BROWN: I jumped straight up. I jumped straight up and down. It was the most unbelievable feeling, you know, when I heard it, and I really appreciate it. I really do. I never dreamed anything like that.

MARTIN: Steven Reineke, how about you? In fact, I should mention that you're beginning your tenure as NSO's Principle Pops Conductor.

How did this tribute come about?

REINEKE: The concert was well in the works before I got involved in it, so here's what happened, is the management and the artistic staff at the Kennedy Center and the National Symphony came to me and said, we want you to do the Labor Day concert and here is the premise. We're going to feature these three artists. And they told me - Sousa, Ellington and Chuck Brown - and I thought, well, okay, that's - how do you put together a concert featuring all of that?

And the more research I did into all of it, it actually makes great sense. It ties together beautifully, because it's a strictly D.C. event. And going in that chronological order, it shows a wonderful path line and there's a wonderful arc to the concert because we're going to feature Chuck Brown last on the program and it will become quite the party at that point.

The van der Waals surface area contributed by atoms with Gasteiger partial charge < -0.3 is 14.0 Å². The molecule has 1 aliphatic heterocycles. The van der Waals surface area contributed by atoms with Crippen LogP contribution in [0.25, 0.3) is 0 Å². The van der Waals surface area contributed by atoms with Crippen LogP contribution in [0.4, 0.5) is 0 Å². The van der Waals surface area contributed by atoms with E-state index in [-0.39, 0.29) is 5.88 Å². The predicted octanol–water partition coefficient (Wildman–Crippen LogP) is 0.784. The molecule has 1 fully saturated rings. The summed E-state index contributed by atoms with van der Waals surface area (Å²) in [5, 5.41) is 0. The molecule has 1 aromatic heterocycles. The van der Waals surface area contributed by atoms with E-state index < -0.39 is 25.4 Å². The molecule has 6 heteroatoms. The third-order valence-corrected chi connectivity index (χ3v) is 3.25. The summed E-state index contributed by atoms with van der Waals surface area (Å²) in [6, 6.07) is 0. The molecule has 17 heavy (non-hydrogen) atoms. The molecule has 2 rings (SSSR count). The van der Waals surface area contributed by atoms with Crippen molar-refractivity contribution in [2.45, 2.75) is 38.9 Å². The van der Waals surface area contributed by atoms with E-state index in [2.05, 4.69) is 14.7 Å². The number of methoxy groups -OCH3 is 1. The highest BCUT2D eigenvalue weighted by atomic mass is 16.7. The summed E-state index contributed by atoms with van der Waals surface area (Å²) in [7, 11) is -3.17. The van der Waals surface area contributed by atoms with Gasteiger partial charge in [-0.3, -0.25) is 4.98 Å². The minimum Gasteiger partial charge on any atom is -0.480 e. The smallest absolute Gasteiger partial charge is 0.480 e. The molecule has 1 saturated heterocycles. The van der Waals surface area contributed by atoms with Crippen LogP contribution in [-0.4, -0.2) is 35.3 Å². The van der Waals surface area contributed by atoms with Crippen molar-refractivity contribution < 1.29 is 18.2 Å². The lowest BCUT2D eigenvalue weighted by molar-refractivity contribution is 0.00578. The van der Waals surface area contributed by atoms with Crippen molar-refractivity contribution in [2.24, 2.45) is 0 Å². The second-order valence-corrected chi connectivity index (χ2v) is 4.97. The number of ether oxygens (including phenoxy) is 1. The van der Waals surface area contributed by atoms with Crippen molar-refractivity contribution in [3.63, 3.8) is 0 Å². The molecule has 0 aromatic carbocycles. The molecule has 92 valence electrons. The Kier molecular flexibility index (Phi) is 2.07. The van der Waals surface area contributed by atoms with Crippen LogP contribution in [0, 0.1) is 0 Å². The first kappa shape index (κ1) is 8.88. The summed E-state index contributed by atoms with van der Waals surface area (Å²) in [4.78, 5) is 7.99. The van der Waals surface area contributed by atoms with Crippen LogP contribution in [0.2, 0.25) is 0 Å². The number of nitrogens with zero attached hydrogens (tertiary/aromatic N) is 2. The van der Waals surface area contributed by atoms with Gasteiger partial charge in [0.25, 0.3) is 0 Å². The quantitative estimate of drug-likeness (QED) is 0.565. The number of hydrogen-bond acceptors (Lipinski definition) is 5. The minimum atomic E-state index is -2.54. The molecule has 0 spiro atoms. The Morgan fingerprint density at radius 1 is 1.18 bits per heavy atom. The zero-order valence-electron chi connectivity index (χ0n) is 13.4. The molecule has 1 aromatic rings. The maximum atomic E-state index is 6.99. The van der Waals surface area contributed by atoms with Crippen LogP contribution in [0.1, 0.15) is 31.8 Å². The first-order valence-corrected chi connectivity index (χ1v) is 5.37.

MARTIN: So we know that you're already one of us because you said D.C....

REINEKE: That's right.

MARTIN: (Unintelligible) D.C.

REINEKE: That's right.

MARTIN: To those who live here - Washington are those who - what? Pass through.


MARTIN: Right?

REINEKE: It's a specifically D.C. concert.

MARTIN: That's what's up. If you're just joining us, this is TELL ME MORE from NPR News. I'm Michel Martin.

We're speaking with the godfather of go-go, Chuck Brown, and we are celebrating his 75th birthday.

Also with us, Steven Reineke of the National Symphony Orchestra. Mr. Reineke is beginning his tenure as NSO Principle Pops Conductor with a tribute concert to the legends of Washington music - Sousa, Ellington and Brown.

So, you know, Mr. Brown, I know it probably drives you crazy when people ask you this, but for those who don't know what go-go is, how would you describe it?

BROWN: Well, it's another concept of funky music and mixed with Latin and African ingredients and percussion, and the thing about my type of music - of course, I grew up in a church, and my mother didn't allow me to sing anything but gospel at that point in time.